On the night of 4th September, l943 we undertook our second mine laying operation, this was to the sea area at the mouth of the Gironde river, in South West France, generally known as a trip to Bordeaux. This was followed in the same month with three further operations to targets in France, mostly to the area near the Italian border, one being at Modane where a tunnel went through the mountains.

In October we only carried out two raids one was a further mining rid to the sea area known as the Kattegat, between Denmark and Germany. The other was to Bremen, this trip we went in early to back up (Pathfinder force (PFF). The remainder of the month we continued with practice flying. Bombing practice Low flying, fighter affiliation. In November '43 we carried out three raids, the first was to Mannheim, second to Leverkusen (where we were hit by Flak) both of these targets were in the area of the Ruhr. This was known as "Happy Valley" to most of us; it was one of the most highly defended areas in the Third Reich. We also carried out a raid on Berlin, this took nearly seven hours. The rest on the month again was taken up by continuation training and the odd visit to other airfields. The month of December was generally quiet for operational flying, I see we carried out three Night Flying Tests (NFT) which were generally flown prior to scheduled raids, perhaps therefore weather could have been a factor. However one Gardening raid was made on the 31st December. This was an unusual type of mine laying classed as a high level gardening raid.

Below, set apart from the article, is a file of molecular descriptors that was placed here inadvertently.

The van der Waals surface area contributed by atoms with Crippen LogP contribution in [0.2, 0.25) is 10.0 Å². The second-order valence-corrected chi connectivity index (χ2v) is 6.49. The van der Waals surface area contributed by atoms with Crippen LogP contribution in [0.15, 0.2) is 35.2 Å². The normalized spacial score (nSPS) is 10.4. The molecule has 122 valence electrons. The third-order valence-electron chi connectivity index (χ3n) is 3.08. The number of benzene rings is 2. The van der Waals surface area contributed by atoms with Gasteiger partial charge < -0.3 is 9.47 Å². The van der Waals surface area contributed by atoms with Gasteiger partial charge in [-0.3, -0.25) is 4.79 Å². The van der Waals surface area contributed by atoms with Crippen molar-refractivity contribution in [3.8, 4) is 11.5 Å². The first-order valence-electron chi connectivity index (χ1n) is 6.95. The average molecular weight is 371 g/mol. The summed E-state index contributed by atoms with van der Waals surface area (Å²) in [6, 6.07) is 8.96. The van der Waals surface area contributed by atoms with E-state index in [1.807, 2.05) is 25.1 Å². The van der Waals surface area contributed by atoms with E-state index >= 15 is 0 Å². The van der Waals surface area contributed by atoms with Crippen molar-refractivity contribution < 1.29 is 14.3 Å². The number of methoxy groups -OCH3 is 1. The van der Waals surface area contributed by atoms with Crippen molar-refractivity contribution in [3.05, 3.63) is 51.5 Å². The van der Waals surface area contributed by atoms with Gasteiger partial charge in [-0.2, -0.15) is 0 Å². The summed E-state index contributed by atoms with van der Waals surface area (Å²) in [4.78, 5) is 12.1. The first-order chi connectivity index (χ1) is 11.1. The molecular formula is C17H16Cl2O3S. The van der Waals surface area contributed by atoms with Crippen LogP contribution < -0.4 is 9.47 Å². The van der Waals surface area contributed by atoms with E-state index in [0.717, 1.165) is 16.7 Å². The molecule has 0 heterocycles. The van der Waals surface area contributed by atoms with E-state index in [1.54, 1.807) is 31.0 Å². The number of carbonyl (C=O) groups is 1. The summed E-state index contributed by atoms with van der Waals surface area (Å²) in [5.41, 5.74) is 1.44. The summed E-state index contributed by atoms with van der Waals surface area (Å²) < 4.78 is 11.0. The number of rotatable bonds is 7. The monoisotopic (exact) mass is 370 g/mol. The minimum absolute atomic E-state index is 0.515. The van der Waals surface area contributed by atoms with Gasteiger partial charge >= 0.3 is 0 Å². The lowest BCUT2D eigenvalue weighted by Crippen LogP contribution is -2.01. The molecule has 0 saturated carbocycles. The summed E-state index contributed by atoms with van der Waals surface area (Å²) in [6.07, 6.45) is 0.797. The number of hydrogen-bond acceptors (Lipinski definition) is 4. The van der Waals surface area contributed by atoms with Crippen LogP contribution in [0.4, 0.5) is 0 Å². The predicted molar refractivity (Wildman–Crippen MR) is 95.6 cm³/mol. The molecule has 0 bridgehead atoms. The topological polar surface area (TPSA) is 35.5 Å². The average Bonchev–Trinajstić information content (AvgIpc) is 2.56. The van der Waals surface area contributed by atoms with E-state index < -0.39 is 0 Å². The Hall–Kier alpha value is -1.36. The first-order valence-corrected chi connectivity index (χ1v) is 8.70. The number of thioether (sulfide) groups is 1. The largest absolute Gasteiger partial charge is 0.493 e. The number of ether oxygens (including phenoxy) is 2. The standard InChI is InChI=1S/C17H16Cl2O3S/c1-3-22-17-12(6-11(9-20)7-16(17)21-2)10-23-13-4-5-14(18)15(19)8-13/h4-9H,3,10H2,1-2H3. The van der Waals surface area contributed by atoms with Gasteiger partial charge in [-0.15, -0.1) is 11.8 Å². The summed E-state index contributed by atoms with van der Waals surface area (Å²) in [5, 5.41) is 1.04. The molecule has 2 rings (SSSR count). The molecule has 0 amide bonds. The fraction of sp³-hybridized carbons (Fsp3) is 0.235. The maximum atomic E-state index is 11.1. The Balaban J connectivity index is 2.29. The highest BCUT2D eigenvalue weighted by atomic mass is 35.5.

We were tasked to carry out a mine laying operation against a blockade runner which had become unserviceable at the mouth of the Gironde River from what I can remember, it was attempting to enter the river en route to Bordeaux and was carrying a load of rubber from the Far East. We were to drop our delayed action mines with several other aircraft involved. The enemy had naval ships in the area acting as protection, plus anti-aircraft guns which were on trains. In all there was quite a barrage phased against us, not all aircraft returned.